The headline feature for the Advanced version of RX5 is a brand new De-Plosive module, which, as its name implies, is designed to remove distracting plosive sounds from dialogue tracks. This is claimed to be an “industry first” (although CEDAR came up with their DeThump algorithm over 15 years ago...). Another all-new module for RX5 Advanced is the versatile Signal Generator, which can create a variety of precise test tones with different wave-shape options, filtered noise, profanity bleeps, and so on. The Leveler and Ambience Match modules from RX4, which are only available in the Advanced version, have also been updated and improved. The Leveler module analyses a dialogue or vocal track and works out an intelligent clip-gain envelope to de-breath, de-ess and generally smooth out the voice level, while the Ambience Match plug-in automatically constructs a consistent background ambience track from whatever ambience already exists, which is particularly useful when rebuilding heavily edited dialogue or working with ADR tracks.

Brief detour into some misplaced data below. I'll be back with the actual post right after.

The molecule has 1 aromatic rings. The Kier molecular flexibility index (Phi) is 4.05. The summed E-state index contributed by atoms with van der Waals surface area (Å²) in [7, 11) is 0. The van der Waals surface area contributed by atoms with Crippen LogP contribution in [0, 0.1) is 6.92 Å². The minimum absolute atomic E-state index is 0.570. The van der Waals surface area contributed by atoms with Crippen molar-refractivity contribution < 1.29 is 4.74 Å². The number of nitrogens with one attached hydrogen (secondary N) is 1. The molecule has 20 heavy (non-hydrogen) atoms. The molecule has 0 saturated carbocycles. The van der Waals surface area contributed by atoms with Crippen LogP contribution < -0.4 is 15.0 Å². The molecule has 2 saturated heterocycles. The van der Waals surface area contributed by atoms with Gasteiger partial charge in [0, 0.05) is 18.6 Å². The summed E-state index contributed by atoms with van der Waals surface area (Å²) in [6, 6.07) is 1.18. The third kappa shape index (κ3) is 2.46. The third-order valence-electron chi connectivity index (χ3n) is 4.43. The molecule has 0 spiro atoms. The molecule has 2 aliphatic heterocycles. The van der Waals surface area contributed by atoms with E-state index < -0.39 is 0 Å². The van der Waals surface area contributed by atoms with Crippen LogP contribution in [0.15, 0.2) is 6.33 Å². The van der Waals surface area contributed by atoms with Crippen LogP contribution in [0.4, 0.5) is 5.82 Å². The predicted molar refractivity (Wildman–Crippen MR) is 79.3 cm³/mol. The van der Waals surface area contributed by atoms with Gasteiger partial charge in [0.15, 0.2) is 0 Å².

Both the Standard and Advanced versions of RX5 benefit from a new Instant Process tool button, which has been added to the bottom of the main audio display window. This is a semi-automatic version of the Spectral Repair module, and it works much like the ‘magic eraser’ tools found in photo-editing programs. If the Instant Process button is pressed, a problem sound element can be highlighted with the usual shape selection tools, and instantly attenuated, de-clicked, faded or replaced (as pre-selected in a configuration box). This feature provides a much quicker means of removing lots of clicks, for example, and really speeds up repetitive tasks.